Three members of U.S. FDA advisory panel resign over Alzheimer’s drug approval


WASHINGTON (Reuters) — Three members of a panel of outside advisors to the U.S. Food and Drug Administration have resigned in protest at the agency’s decision to approve Biogen Inc’s Aduhelm for treatment of Alzheimer’s disease despite the committee’s recommendation against doing so.

Mayo Clinic neurologist Dr. David Knopman, a panel member who had been recused from the advisors’ November meeting to review the drug because he was an investigator in clinical trials of Biogen’s drug, said he resigned on Wednesday.

“I was very disappointed at how the advisory committee input was treated by the FDA,” Dr. Knopman told Reuters. “I don’t wish to be put in a position like this again.”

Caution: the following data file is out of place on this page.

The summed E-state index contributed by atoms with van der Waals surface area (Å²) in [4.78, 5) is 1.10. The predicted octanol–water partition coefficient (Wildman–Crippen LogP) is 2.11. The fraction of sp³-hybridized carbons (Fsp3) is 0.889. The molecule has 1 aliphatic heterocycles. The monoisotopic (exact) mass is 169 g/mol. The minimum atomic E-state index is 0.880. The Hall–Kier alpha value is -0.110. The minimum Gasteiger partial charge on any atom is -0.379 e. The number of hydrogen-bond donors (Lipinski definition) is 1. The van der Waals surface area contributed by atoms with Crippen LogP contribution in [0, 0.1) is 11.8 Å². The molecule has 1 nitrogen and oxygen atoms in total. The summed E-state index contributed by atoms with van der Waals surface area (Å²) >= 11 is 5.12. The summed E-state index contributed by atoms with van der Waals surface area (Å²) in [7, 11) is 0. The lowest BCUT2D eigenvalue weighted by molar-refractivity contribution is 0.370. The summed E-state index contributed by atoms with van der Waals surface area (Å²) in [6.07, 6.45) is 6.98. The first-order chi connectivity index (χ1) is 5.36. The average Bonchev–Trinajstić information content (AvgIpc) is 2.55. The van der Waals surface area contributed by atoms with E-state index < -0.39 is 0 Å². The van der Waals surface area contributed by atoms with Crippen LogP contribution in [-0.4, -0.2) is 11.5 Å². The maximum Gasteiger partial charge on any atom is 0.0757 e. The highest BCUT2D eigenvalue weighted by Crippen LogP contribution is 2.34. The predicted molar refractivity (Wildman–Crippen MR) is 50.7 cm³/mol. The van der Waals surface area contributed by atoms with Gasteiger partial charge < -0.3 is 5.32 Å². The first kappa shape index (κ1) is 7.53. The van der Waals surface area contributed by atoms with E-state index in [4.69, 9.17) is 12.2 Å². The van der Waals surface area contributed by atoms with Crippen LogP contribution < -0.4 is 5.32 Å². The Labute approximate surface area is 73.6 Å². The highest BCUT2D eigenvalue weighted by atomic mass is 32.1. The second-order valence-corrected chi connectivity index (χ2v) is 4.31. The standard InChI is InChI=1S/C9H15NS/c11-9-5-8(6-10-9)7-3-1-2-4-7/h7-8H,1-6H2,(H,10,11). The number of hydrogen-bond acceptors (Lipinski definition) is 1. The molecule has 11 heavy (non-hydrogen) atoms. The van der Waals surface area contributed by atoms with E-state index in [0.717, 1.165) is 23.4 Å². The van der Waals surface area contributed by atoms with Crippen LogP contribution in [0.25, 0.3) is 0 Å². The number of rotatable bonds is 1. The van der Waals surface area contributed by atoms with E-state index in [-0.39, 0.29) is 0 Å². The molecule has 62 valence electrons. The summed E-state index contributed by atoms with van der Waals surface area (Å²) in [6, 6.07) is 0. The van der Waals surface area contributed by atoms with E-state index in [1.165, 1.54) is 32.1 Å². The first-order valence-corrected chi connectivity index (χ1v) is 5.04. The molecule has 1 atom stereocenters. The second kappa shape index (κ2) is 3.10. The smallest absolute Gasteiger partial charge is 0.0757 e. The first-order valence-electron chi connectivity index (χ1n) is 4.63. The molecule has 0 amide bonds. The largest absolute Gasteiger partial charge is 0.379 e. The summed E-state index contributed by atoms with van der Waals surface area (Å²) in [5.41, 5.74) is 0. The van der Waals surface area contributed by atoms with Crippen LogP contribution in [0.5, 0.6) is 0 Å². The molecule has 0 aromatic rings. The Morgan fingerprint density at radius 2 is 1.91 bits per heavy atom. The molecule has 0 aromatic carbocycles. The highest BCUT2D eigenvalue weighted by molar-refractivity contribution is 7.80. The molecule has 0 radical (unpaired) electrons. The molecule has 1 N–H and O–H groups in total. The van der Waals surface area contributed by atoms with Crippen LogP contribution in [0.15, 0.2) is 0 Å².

The 11-member committee voted nearly unanimously in November that Biogen’s drug should not be approved, citing inconclusive evidence that the drug was effective. Due to his recusal, Knopman did not participate in the vote.

The FDA on Monday gave the drug “accelerated approval,” based on evidence that it can reduce a likely contributor to Alzheimer’s, rather than proof of a clear benefit against the disease.

On Tuesday, a member of the advisory group who voted against the approval, Washington University neurologist Dr. Joel Perlmutter, resigned from the committee, citing the FDA’s approval of Aduhelm without further discussion with its advisors.

The FDA said it does not comment on matters related to individual members of advisory committees.

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